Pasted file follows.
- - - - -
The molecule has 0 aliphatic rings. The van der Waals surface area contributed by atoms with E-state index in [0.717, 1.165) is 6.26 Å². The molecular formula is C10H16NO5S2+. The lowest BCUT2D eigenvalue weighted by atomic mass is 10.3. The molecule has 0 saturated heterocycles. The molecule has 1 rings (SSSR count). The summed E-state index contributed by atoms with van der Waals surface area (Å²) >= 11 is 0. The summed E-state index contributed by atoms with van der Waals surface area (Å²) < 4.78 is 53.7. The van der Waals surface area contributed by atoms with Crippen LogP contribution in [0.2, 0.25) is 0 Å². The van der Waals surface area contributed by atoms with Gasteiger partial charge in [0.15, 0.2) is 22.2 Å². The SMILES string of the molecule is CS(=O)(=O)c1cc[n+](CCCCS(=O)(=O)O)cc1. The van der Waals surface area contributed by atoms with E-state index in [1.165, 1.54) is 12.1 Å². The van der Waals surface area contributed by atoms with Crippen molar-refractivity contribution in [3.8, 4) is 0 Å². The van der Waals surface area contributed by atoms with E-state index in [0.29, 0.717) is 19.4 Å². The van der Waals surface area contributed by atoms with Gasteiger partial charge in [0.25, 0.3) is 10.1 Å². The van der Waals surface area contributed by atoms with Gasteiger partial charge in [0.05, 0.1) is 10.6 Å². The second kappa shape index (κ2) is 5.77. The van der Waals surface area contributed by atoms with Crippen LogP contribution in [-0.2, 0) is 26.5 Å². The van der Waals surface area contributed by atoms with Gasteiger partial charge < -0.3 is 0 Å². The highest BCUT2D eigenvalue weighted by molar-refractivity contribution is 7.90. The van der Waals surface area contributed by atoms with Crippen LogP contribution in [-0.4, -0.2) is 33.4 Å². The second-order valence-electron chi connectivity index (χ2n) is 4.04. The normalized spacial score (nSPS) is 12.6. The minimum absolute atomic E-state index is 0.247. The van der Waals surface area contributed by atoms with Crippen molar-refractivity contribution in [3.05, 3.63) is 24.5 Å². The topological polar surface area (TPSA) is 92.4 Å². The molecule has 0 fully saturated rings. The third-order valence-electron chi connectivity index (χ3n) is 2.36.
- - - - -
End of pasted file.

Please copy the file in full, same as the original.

The molecule has 0 aliphatic rings. The van der Waals surface area contributed by atoms with E-state index in [0.717, 1.165) is 6.26 Å². The molecular formula is C10H16NO5S2+. The lowest BCUT2D eigenvalue weighted by atomic mass is 10.3. The molecule has 0 saturated heterocycles. The molecule has 1 rings (SSSR count). The summed E-state index contributed by atoms with van der Waals surface area (Å²) >= 11 is 0. The summed E-state index contributed by atoms with van der Waals surface area (Å²) < 4.78 is 53.7. The van der Waals surface area contributed by atoms with Crippen LogP contribution in [0.2, 0.25) is 0 Å². The van der Waals surface area contributed by atoms with Gasteiger partial charge in [0.15, 0.2) is 22.2 Å². The SMILES string of the molecule is CS(=O)(=O)c1cc[n+](CCCCS(=O)(=O)O)cc1. The van der Waals surface area contributed by atoms with E-state index in [1.165, 1.54) is 12.1 Å². The van der Waals surface area contributed by atoms with Crippen molar-refractivity contribution in [3.8, 4) is 0 Å². The van der Waals surface area contributed by atoms with E-state index in [0.29, 0.717) is 19.4 Å². The van der Waals surface area contributed by atoms with Gasteiger partial charge in [0.25, 0.3) is 10.1 Å². The van der Waals surface area contributed by atoms with Gasteiger partial charge in [0.05, 0.1) is 10.6 Å². The second kappa shape index (κ2) is 5.77. The van der Waals surface area contributed by atoms with Crippen LogP contribution in [-0.2, 0) is 26.5 Å². The van der Waals surface area contributed by atoms with Gasteiger partial charge < -0.3 is 0 Å². The highest BCUT2D eigenvalue weighted by molar-refractivity contribution is 7.90. The van der Waals surface area contributed by atoms with Crippen LogP contribution in [-0.4, -0.2) is 33.4 Å². The second-order valence-electron chi connectivity index (χ2n) is 4.04. The normalized spacial score (nSPS) is 12.6. The minimum absolute atomic E-state index is 0.247. The van der Waals surface area contributed by atoms with Crippen molar-refractivity contribution in [3.05, 3.63) is 24.5 Å². The topological polar surface area (TPSA) is 92.4 Å². The molecule has 0 fully saturated rings. The third-order valence-electron chi connectivity index (χ3n) is 2.36.